Due to his music, the 32 year old Ecuadorian feels like a pillar of the Latin American community in London. Now, after a difficult process, he is preparing a new album and is immersed in numerous other projects.
Carlos started to write songs when he was 15 years old as he needed to express his feelings through music. He claims that it is the music that finds the person and not the other way around.
“I had a broken family and needed to express the anxiety and desire to make things right, so my first songs have a sense of angst and sadness”, recalls the young musician, originally from Quito.
Carlos Paul speaks with The Prisma about his career, his style and his short and long-term plans within the music world.
Why did you decide to dedicate your life to music?
That is not something I believe you can decide, the music chooses you. When you grow up you feel the need to express yourself and each person does this in their own way: aggressively, physically, artistically … And music has allowed me to express myself.
The feeling of not being alone. Living outside your own country and not be with your people and your family provokes nostalgia. It may be sad but I’m glad because I have learned from it. I had a hard time making the transition from a sad artist to the more positive artist I wanted to be.
How was the transition?
Like a roller coaster of experiences and moments. It has been a process that has helped me to write music and also to feel better as a person. My music is also a means of expression of the community who want to improve their situation.
Yes. I feel love, the desire to share, to get ahead, to fall in and out of love and the ballad helps me to communicate this; all in a pop-rock style.
Have you thought about making more commercial music?
I’d like to get into a more open market and in order to do that I need to make more commercial music, but it’s hard because I don’t enjoy it. With pop music you listen to, you applaud, it is over, but it is how the music makes you feel that remains with you.
Many people from various countries have told me that my songs have touched them and changed their life – something I find very rewarding.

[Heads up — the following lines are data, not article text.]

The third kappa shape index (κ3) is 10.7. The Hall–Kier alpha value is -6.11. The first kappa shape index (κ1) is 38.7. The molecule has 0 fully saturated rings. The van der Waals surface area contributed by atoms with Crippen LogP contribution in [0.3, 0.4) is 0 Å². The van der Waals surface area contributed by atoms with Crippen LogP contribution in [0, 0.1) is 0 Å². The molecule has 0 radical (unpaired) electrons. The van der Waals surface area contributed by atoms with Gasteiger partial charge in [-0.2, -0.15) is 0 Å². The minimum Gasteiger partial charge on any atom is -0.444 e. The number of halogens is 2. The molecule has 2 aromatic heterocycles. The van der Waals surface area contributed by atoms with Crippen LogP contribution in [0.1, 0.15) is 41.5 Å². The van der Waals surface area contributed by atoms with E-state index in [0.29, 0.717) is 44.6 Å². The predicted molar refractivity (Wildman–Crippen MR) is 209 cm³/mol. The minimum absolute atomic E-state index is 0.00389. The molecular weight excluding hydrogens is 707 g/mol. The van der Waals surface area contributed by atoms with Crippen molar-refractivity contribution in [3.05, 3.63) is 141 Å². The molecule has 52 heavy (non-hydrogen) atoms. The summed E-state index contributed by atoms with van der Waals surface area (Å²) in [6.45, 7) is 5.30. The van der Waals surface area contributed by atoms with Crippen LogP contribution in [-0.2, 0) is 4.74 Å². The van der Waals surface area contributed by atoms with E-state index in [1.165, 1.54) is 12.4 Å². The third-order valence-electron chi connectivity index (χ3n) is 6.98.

Possibly not. All musicians arrive at a moment when they must make the decision to jump across the gap and risk doing things different and unknown; a decision which many will criticize you for. When I write my material, my core being is in those lyrics. As a musician, and not having achieved the level of fame I would have liked, I’m working on taking that leap.
Is it difficult to enter the British market with music in Spanish?
Yes, it is almost impossible to hear a Spanish song on the radio because there isn’t an obvious link with the British public. Online radio stations don’t have a big audience or sufficient funding to support Latin American musicians in this part of the world.
As musicians we need to create a link creating lyrics and songs that unite us. It is what Pitbull has done, in a way. It’s not a style of music that I follow, but he has shown a way of connecting the two markets. Perhaps in a decade or two, but we’re trying. We will never have a better opportunity than now with the amount of Latin immigration.
How has the music been received?
It has always been good. The Colombian community opened the door for me at first, followed by the Ecuadorian, Bolivian and Spanish communities. We have shared experiences and concerts and I have received huge support.
Many musicians have retired because they have not had necessary support to so we are creating a foundation to help musicians called “My Ecuador UK”, aiming to guide and help the artists grow but not lose their artistic integrity.
“Sing if you can” was a small but very important event, a beautiful experience. Now we want to organize “Sing if you can Latino”, for the Latin American, Spanish and Portuguese communities
I have my music in the recording process and finally a decade later we will be able to release the album, but this time with songs more closely related to current issues combined with the messages I want to portray, of unity, peace, love and progress.
(Translated by Colin Tarbat – Email: firstname.lastname@example.org)